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Four-fold increase in fishing offences

BE CAREFUL: Fisherman have been urged to know their fishing rules to reduce the risk of being fined.
BE CAREFUL: Fisherman have been urged to know their fishing rules to reduce the risk of being fined. Contributed

TARGETED compliance patrols in high-risk areas of the Great Barrier Reef World Heritage Area have detected a four-fold increase in recreational fishing offences over three years.

In 2014-15, 538 recreational fishing offences were reported, representing the highest annual number recorded.

The offences were among 1161 reported breaches of Commonwealth and state laws in the World Heritage Area for the year, covering a variety of offences.

Great Barrier Reef Marine Park Authority general manager of Great Barrier Reef operations Richard Quincey said the vast bulk were zoning breaches by recreational fishers.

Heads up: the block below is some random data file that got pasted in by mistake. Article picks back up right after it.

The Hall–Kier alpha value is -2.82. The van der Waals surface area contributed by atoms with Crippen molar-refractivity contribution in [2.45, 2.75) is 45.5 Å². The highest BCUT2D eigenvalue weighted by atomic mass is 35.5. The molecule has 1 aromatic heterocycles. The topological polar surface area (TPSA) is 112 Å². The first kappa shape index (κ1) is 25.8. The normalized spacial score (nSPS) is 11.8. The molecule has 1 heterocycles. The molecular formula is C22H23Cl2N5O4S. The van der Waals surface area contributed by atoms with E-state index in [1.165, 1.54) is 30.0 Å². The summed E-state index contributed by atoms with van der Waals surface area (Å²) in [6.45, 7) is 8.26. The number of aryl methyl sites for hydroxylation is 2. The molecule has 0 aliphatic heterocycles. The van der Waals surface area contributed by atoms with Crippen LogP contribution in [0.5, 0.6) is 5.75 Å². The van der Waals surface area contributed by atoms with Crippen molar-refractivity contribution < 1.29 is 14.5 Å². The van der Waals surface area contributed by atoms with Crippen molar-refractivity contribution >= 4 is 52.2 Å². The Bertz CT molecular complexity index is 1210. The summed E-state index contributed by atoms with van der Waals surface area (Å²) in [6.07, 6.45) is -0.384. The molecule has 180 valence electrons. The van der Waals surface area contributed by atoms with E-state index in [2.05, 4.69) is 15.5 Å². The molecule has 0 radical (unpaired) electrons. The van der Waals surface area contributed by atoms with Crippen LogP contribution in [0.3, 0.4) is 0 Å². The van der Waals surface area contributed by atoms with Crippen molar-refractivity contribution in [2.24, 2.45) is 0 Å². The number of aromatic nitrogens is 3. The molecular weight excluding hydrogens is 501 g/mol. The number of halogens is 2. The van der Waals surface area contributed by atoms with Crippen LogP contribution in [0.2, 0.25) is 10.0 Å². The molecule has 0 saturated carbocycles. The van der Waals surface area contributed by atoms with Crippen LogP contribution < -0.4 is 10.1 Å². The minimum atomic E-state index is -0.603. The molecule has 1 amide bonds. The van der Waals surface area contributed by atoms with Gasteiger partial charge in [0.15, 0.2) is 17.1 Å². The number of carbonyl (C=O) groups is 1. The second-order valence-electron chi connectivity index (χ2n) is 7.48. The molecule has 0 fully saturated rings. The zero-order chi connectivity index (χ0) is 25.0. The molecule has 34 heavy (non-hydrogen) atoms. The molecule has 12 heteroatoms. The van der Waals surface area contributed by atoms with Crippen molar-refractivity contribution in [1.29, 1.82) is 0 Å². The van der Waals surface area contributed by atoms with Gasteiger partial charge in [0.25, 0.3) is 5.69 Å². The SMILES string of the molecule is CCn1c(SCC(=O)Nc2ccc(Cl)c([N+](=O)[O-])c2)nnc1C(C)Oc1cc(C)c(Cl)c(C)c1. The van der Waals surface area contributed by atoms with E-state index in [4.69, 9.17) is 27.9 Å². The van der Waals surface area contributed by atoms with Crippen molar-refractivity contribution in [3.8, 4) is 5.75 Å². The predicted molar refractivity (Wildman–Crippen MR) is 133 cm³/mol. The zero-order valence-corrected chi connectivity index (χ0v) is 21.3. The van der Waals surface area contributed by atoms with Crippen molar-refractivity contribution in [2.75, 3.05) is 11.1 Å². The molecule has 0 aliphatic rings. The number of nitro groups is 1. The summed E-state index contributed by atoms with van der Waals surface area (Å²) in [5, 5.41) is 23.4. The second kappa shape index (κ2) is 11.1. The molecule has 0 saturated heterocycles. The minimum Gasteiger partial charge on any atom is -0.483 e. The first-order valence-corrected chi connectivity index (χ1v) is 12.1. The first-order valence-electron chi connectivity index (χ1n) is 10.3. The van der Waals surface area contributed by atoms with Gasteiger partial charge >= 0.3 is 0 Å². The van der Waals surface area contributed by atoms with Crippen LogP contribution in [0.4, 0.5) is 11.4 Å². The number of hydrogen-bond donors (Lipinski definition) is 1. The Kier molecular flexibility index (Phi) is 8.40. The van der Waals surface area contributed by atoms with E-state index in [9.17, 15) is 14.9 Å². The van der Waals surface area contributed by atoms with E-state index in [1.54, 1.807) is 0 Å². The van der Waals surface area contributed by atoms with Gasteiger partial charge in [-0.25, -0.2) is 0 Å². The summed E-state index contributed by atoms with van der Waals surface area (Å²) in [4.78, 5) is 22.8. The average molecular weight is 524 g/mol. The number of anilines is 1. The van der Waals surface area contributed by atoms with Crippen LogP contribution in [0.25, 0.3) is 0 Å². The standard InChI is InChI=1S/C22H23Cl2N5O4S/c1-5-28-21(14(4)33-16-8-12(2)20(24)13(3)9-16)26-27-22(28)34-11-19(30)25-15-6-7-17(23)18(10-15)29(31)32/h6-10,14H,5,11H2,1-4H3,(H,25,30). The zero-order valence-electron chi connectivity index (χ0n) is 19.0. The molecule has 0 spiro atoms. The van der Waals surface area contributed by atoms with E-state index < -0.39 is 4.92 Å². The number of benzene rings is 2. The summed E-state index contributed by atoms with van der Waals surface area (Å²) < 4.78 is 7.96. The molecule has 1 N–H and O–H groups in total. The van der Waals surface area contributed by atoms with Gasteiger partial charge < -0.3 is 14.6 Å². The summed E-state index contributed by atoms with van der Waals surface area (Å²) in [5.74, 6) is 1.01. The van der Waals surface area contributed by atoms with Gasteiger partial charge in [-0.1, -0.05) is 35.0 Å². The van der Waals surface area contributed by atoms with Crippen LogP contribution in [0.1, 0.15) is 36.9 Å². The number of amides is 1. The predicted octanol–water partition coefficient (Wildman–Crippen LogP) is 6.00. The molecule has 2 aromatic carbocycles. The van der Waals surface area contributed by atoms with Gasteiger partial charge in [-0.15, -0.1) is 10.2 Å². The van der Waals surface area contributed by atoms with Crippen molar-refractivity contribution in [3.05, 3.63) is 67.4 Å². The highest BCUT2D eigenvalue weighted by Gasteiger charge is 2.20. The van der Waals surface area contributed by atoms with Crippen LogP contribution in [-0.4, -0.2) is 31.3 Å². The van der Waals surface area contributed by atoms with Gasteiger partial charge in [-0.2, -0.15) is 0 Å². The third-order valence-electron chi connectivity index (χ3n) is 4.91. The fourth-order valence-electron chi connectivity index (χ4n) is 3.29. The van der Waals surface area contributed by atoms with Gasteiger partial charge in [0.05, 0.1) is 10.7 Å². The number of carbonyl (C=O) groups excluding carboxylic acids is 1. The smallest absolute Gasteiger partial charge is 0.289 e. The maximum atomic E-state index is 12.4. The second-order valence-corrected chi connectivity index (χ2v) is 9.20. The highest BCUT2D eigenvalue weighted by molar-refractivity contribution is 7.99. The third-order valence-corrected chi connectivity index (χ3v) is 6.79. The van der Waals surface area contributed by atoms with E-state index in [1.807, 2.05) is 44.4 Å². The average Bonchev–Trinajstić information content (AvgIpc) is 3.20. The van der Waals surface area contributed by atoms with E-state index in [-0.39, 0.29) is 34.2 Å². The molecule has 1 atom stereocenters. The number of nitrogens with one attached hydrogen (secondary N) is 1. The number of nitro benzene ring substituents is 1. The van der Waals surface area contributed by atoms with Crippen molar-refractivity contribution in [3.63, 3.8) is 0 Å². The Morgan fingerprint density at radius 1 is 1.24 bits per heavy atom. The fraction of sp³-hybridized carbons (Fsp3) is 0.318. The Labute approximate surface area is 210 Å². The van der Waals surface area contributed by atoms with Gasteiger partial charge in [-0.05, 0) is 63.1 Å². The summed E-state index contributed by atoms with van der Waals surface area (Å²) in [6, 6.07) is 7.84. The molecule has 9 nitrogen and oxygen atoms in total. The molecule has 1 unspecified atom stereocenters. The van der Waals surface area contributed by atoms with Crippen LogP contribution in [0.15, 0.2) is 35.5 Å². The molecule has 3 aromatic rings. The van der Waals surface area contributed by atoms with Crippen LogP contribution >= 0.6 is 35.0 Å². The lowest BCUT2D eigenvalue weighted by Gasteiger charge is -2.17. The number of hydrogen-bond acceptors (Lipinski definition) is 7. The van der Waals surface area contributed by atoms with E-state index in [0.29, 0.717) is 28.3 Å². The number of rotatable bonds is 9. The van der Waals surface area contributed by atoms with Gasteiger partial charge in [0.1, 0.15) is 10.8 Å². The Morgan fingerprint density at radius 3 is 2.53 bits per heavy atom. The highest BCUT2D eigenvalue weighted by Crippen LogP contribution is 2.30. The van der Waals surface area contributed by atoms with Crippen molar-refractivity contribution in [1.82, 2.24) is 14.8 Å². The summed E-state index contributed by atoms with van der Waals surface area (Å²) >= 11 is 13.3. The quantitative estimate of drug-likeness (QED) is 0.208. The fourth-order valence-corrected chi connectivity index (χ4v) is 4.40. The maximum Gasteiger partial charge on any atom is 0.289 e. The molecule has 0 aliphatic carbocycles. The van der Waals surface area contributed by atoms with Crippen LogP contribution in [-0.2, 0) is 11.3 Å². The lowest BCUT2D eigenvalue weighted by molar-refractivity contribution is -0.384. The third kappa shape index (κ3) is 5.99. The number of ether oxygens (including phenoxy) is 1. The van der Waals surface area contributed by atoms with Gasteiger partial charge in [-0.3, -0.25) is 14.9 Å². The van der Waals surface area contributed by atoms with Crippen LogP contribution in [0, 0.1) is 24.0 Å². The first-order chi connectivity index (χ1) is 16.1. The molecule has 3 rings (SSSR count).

"About 99 per cent of the recreational fishing offences relate to line fishing and spearfishing in protected areas such as green and yellow zones," Mr Quincey said.

"We've also seen more fishers intentionally target shipwrecks and shoals in green zones at night.

"In response, we've increased our night-time vessel and aircraft patrols of high-risk locations and during high risk periods, resulting in multiple detections of illegal fishing activity.

"We're also looking into more advanced night vision equipment for patrol officers and vessels."

Topics:  great barrier reef marine park authority outdoor-living world heritage area

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